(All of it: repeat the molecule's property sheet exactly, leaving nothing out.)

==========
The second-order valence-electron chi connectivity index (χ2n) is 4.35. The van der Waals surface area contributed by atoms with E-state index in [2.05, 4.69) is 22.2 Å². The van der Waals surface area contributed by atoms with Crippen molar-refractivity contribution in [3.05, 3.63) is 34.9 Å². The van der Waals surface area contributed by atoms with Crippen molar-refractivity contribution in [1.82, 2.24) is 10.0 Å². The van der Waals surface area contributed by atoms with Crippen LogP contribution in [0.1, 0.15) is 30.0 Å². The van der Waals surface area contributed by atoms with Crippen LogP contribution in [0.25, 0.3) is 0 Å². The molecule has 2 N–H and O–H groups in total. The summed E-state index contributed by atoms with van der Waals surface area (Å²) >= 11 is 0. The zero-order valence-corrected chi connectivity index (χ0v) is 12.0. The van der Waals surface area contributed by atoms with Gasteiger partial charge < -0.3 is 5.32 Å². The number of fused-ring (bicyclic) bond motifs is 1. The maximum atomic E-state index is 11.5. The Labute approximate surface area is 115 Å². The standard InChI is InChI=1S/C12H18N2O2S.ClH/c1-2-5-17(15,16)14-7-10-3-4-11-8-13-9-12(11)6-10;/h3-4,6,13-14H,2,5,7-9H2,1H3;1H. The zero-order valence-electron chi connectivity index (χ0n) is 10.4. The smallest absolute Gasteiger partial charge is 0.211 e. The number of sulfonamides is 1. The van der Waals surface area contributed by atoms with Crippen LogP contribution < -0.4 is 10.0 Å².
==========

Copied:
The second-order valence-electron chi connectivity index (χ2n) is 4.35. The van der Waals surface area contributed by atoms with E-state index in [2.05, 4.69) is 22.2 Å². The van der Waals surface area contributed by atoms with Crippen molar-refractivity contribution in [3.05, 3.63) is 34.9 Å². The van der Waals surface area contributed by atoms with Crippen molar-refractivity contribution in [1.82, 2.24) is 10.0 Å². The van der Waals surface area contributed by atoms with Crippen LogP contribution in [0.1, 0.15) is 30.0 Å². The van der Waals surface area contributed by atoms with Crippen LogP contribution in [0.25, 0.3) is 0 Å². The molecule has 2 N–H and O–H groups in total. The summed E-state index contributed by atoms with van der Waals surface area (Å²) >= 11 is 0. The zero-order valence-corrected chi connectivity index (χ0v) is 12.0. The van der Waals surface area contributed by atoms with Gasteiger partial charge < -0.3 is 5.32 Å². The number of fused-ring (bicyclic) bond motifs is 1. The maximum atomic E-state index is 11.5. The Labute approximate surface area is 115 Å². The standard InChI is InChI=1S/C12H18N2O2S.ClH/c1-2-5-17(15,16)14-7-10-3-4-11-8-13-9-12(11)6-10;/h3-4,6,13-14H,2,5,7-9H2,1H3;1H. The zero-order valence-electron chi connectivity index (χ0n) is 10.4. The smallest absolute Gasteiger partial charge is 0.211 e. The number of sulfonamides is 1. The van der Waals surface area contributed by atoms with Crippen LogP contribution < -0.4 is 10.0 Å².